2. Improve rather than remove the dirt access road, so people could actually park their cars at the edge of the beach, and would be more inclined to put the trash into their nearby car, rather than being overwhelmed at the thought of walking  a .5 mile bushwhack back to the car  with their garbage.

3.  Provide a composting toilet at the site.  Unlike outhouses, which stink and require weekly emptying, a composting toilet does not smell and requires maintenance only 1x – 2x year.

Alas, the Forest Service’s interpretation is that the area is designated a “wilderness area” and therefore no signs, no composting toilets, no roads, and no dumpsters are allowed.  And since a few irresponsible people can’t take care of it properly, better to shut it down completely.

Another example of “wilderness area” short-sightedness:  climbing Speckled Mountain.  You can climb it from Rte 113 in Evans Notch, on the Maine-NH border.  But if you climb it from the side near my house, you are suddenly in “wilderness” (the Caribou-Speckled Mountain wilderness, to be exact) and suddenly trail signs and blazes on trees showing the way, disappear, and the trails themselves are poorly maintained, or not maintained at all.  If you are lucky you will see cairns (piles of stones) that mark the trail, left voluntarily and charitably by a previous hiker.  Apparently trail signage is thought to desecrate “wilderness.”  Does the forest service prefer spending scarce funds on costly rescue operations for lost hikers, rather than a few dabs of paint on a tree trunk to mark a trail?

Does this make sense?  Are we really ensuring an appreciation of wilderness for future generations by making it inaccessible – – and dangerous! – – to the average person, perhaps precluding them from the chance to experience what wilderness is?

While I am by no means an “expert” outdoorswoman (if I had to rate myself, it would be “advanced beginner”), I have, thankfully, acquired skills and knowledge that allow me to venture forth and explore and enjoy wild places that are basically off the usual maps.  It seems foolish and short-sighted to discount novices who are no less enthusiastic about experiencing the joys of the great outdoors, without giving them the tools and accessibility that will make it easier for them accomplish this.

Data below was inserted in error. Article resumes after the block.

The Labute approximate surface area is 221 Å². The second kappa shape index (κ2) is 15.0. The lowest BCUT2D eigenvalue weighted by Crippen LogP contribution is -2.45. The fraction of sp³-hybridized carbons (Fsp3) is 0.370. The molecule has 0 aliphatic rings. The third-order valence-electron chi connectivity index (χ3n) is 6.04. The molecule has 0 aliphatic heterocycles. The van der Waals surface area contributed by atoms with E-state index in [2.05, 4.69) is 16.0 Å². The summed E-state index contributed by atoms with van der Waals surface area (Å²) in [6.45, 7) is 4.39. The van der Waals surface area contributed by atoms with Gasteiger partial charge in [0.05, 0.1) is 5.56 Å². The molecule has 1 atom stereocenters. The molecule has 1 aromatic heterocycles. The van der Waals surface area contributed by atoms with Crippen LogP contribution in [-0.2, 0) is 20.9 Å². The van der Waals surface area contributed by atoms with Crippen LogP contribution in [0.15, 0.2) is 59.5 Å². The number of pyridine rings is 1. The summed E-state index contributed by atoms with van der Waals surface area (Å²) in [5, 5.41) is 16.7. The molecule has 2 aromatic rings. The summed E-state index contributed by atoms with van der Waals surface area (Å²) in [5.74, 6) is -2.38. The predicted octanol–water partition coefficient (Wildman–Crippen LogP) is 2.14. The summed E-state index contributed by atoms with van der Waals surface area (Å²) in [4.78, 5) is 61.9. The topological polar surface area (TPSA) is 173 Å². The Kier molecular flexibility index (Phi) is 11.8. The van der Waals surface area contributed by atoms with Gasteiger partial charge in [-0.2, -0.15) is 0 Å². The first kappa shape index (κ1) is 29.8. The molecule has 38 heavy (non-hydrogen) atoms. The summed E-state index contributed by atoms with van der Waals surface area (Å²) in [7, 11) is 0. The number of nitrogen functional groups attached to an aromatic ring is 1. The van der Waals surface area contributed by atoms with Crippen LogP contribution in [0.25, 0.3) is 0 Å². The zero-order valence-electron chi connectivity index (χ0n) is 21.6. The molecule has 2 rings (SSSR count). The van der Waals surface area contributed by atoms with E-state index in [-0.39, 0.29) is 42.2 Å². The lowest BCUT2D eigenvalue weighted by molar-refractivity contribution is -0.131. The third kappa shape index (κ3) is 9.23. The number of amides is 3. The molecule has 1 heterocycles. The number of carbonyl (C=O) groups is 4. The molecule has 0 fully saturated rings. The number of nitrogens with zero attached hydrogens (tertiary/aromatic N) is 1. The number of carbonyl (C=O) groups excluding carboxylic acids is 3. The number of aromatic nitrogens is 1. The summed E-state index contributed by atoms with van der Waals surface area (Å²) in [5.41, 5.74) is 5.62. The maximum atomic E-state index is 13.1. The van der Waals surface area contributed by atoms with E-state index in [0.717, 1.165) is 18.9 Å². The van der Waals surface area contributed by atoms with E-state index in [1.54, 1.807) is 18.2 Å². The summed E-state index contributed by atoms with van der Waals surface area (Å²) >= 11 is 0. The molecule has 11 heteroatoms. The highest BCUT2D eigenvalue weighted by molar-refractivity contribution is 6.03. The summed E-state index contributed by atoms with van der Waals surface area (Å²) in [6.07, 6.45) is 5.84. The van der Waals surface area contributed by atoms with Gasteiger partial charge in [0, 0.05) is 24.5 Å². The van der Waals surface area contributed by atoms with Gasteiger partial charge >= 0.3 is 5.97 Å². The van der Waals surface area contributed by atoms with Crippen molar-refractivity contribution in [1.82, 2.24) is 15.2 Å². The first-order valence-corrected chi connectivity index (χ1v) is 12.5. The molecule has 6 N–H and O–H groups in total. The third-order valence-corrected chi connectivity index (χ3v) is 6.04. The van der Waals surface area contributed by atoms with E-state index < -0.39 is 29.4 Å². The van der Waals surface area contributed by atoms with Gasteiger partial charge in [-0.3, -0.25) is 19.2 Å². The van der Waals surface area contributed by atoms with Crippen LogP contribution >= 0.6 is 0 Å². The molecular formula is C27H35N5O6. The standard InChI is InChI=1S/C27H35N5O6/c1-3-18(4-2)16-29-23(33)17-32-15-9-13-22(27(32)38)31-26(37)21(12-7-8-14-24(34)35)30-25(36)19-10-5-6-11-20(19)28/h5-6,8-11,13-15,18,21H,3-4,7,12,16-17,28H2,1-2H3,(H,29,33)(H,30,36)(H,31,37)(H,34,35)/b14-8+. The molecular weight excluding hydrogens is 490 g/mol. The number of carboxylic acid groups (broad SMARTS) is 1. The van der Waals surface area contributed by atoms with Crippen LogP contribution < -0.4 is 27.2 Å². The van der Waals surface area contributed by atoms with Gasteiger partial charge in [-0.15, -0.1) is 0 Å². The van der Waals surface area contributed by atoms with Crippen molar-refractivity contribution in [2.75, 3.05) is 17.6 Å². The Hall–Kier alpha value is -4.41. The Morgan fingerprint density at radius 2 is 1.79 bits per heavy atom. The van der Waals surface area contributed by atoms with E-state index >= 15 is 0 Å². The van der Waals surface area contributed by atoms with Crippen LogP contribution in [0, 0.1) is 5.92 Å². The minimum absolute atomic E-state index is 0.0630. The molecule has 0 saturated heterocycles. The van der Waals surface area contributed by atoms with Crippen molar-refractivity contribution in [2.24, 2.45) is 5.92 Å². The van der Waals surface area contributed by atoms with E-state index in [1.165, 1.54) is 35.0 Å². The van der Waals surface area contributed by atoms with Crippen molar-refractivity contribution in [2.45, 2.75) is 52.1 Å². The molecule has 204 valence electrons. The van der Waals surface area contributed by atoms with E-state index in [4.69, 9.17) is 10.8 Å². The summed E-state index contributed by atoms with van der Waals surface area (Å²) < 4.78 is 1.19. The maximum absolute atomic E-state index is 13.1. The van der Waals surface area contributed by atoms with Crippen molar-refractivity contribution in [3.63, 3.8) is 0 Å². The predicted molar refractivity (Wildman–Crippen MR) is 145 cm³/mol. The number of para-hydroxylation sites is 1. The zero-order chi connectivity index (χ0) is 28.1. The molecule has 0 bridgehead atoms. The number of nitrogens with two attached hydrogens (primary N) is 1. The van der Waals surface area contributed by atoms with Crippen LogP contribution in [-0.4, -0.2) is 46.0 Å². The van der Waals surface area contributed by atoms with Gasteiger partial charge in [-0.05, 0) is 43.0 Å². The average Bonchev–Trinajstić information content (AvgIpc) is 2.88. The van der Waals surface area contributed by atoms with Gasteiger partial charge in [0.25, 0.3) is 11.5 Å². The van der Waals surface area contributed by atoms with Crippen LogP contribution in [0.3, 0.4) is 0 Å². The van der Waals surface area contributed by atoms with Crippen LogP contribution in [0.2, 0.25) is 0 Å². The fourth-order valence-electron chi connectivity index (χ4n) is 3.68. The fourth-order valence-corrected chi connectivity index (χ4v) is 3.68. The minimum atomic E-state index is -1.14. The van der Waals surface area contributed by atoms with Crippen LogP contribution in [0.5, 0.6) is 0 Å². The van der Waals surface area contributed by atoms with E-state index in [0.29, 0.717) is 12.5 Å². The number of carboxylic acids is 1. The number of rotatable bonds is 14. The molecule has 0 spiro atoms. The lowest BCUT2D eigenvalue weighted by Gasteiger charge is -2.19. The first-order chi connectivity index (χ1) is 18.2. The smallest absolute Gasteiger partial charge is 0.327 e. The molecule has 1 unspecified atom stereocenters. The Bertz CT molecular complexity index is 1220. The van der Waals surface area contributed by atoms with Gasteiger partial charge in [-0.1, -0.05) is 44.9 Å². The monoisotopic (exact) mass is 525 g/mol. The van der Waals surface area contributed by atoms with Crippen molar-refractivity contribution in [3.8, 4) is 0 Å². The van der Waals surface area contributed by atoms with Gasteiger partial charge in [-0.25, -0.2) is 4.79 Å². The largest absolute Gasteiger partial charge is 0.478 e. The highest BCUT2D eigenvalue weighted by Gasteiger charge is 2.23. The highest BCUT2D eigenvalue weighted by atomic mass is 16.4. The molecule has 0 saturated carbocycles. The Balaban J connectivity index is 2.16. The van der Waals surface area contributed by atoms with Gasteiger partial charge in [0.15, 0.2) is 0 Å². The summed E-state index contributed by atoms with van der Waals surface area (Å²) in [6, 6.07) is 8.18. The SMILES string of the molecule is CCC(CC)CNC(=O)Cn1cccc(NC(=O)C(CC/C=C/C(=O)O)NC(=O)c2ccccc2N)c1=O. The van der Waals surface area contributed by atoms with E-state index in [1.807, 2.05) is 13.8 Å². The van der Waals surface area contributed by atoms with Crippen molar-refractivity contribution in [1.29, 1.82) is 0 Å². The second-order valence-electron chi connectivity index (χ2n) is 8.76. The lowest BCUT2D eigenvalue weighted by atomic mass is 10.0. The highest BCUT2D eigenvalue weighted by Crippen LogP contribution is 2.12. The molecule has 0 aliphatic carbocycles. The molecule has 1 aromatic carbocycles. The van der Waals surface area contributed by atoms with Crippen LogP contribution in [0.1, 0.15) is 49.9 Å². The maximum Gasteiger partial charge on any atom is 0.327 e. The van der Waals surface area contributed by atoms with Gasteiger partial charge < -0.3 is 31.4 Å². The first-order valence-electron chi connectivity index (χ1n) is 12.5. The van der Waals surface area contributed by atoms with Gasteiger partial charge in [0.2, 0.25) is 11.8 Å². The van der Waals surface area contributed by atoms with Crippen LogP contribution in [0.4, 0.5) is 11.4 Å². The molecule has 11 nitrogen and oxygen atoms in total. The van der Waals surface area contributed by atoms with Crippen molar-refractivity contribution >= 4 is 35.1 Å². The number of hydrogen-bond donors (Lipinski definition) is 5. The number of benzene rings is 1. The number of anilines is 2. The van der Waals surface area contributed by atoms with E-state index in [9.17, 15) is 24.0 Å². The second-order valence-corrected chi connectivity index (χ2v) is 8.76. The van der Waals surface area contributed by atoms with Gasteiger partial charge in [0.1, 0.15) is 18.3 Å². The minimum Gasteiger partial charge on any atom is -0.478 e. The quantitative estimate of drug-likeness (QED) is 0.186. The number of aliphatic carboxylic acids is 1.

There are going to be many people reading this post who will disagree with me about making wilderness more accessible to the public, especially life-long Mainers who are very protective of “their” outdoors.  By clicking on the highlighted items you can see some interesting links that discuss the Forest Service’s plans for my immediate area, known as the Albany South project,  as well as the strong feelings in the debate about keeping Maine’s wilderness wild.

Pietree Orchard

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Beautiful views from Pietree Orchard.
Those are the White Mts. in the very far distance.

A few years ago on a cold February day, Tabitha King (wife of megamillionaire and prolific author Stephen King, and an author in her own right) was driving along a country road in Sweden, Maine.  At the top of a steep hill, the view was magnificent:  the hills and mountains of Western Maine on one side, the White Mountains on the other.  There was a tiny, rustic cabin, and an 80-year-old untended apple orchard.  There was also a large sign:  Now Selling!  Sweetwater Estates.

Forty-two parcels had already been sold, and were just waiting for more temperate weather before building would commence.  But Tabitha King wasn’t having it.  A housing development on an old Maine farmstead with history?  Not happening!

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So Tabitha King proceeded to buy out every single one of the forty-two future homeowners.

“Aw, come on,” I said to an employee of Pietree Orchard who was telling me the story, “there are always idealists who are hold-outs.”

“Let’s just say she made them offers they couldn’t refuse.”

(Hey Tabby, feel free to check out our place!)

For the Kings this was nothing remarkable.  They own lots of land in my neighborhood and property along Kezar Lake in Lovell.  And although they enjoy their lovely lakeside summer homes, they want to make sure that few others will do the same.  They want to ensure that Maine wilderness stays wild, and that historic farmsteads remain productive.

It’s a sentiment I can appreciate, yet I think their fears of overdevelopment are pretty much unfounded.  Maine is one of eleven states in the USA where more people are on welfare than employed.  In remote areas like where I live, it costs $10 in gas  and 90 minutes of travel time just to get to a supermarket and back.  Housing is cheap but the market is flooded with foreclosures and for sale signs, and some of those signs have been posted for four years.  Basically, there are no jobs and no economy, unless it has to do with excavation, water well drilling, logging, carpentry . . . you get the picture.  The “best” doctors, dentists, scientists are not coming to live in Maine anytime soon, that’s for sure.  It’s only been 4 years since WiFi connections via DSL were a possibility in our area.  The entire state of Maine has only one large shopping mall (most people in rural Maine have little use for clothing that isn’t denim, fleece, or flannel) although there are a couple of outlet centers in tourist towns.   So while we do have an increase in population during the summer from tourists and people who have summer homes, Maine is just too darn far away from everything and everywhere else.  The Maine wilderness will never be filled with bedroom suburbs; it’s too impractical.